- Created by: chloe mckenna
- Created on: 16-06-12 12:36
Fraud By False Rep
S2 Fraud Act 2006: "D guilty if he dishonestly makes a false representation, and intends by makings the representation to make a gain for himself or cause a loss to another."
NOTE: D does not have to succeed in making a gain or causing a loss.
S2(2) states: a false representation is a flase statement. [Trick, con or lie]
S2(3) states: a representation means any representation of law or fact (e.g. saying a car has done 20K miles when it has done 60K)
S2(4) states: the representation can be express/implied (V does not need to believe it or act upon it)
Barnard - D acted as though he was a member of Oxford Uni by wearing the cap and gown, D received goods on credit from a shopkeeper. Held: D guilty.
Mens Rea (MR)
1: Dishonesty (S2): Ghost test applies:
1) Was what D did dishonest by the standards of ordinary, reasonable and honest people?
2) Did D know what he was doing was dishonest?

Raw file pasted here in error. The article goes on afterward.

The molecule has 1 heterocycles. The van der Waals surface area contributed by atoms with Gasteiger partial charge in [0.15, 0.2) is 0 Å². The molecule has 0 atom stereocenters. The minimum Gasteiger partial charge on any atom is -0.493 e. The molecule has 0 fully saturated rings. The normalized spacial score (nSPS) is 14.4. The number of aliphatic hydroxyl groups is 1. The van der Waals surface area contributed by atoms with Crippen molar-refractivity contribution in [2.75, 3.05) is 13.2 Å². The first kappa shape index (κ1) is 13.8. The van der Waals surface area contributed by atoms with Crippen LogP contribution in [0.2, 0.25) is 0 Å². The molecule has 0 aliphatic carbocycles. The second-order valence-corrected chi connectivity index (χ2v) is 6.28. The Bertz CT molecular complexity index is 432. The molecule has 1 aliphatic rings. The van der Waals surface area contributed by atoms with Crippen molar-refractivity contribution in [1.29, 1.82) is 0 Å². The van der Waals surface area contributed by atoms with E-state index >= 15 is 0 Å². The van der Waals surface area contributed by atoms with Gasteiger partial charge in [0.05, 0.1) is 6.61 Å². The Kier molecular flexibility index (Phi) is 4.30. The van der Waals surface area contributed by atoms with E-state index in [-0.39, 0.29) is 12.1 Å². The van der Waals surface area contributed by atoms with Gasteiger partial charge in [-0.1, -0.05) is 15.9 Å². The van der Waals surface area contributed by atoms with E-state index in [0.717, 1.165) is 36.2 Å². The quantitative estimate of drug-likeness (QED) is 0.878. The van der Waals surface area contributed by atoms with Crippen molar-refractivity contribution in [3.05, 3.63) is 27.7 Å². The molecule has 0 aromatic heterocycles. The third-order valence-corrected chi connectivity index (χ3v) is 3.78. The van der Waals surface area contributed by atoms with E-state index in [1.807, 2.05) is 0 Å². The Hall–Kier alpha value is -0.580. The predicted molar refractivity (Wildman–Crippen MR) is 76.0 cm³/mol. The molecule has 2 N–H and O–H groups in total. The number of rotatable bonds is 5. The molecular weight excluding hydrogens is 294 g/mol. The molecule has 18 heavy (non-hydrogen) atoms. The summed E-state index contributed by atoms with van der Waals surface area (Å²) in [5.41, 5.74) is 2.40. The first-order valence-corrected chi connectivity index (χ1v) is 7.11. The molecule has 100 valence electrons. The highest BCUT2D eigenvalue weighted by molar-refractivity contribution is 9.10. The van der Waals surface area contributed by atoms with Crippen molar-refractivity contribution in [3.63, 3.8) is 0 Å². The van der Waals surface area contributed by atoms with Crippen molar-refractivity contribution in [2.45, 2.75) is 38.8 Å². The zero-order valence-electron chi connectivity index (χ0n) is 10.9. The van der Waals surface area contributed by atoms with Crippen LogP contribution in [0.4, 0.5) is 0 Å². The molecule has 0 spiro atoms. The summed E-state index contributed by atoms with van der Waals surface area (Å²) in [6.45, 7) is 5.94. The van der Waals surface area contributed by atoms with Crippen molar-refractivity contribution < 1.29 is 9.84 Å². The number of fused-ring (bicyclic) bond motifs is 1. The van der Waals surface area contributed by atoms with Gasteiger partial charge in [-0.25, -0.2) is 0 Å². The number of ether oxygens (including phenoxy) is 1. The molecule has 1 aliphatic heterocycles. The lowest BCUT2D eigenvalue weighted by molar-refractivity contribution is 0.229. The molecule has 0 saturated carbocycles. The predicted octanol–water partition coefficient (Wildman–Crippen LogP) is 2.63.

If Yes, D = dishonest.
2: D must know his representation is untrue or misleading or that it might be.
- more demanding that belief/suspicion.
If D argues they didn't know the representation might be false, in circumstances where it was obvious that they would have, the test is satisfied. Although, they would still be liable under Ghosh test.
3: Intent to cause gain/make a loss
There is a casual link between the false representation and the intention of gaining/causing loss.
R v Rai (2000) - D's mum got a grant to install a bathroom, mum died but D did not tell the authority until after work was completed. Continuing representation that his mum was still alive.